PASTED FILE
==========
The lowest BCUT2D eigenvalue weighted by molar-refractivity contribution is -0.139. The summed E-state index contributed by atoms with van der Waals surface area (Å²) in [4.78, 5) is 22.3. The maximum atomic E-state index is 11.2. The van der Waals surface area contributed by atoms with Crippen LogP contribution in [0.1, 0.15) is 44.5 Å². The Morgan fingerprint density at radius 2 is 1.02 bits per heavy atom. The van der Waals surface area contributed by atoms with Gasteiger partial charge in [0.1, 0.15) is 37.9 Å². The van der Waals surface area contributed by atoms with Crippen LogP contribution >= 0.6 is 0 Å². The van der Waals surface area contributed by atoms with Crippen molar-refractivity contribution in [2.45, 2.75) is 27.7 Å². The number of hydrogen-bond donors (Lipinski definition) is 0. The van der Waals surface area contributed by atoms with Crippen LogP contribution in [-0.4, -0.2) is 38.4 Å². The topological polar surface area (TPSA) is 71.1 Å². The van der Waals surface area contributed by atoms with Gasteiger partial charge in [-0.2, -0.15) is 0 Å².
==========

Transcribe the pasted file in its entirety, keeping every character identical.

The lowest BCUT2D eigenvalue weighted by molar-refractivity contribution is -0.139. The summed E-state index contributed by atoms with van der Waals surface area (Å²) in [4.78, 5) is 22.3. The maximum atomic E-state index is 11.2. The van der Waals surface area contributed by atoms with Crippen LogP contribution in [0.1, 0.15) is 44.5 Å². The Morgan fingerprint density at radius 2 is 1.02 bits per heavy atom. The van der Waals surface area contributed by atoms with Gasteiger partial charge in [0.1, 0.15) is 37.9 Å². The van der Waals surface area contributed by atoms with Crippen LogP contribution >= 0.6 is 0 Å². The van der Waals surface area contributed by atoms with Crippen molar-refractivity contribution in [2.45, 2.75) is 27.7 Å². The number of hydrogen-bond donors (Lipinski definition) is 0. The van der Waals surface area contributed by atoms with Crippen LogP contribution in [-0.4, -0.2) is 38.4 Å². The topological polar surface area (TPSA) is 71.1 Å². The van der Waals surface area contributed by atoms with Gasteiger partial charge in [-0.2, -0.15) is 0 Å².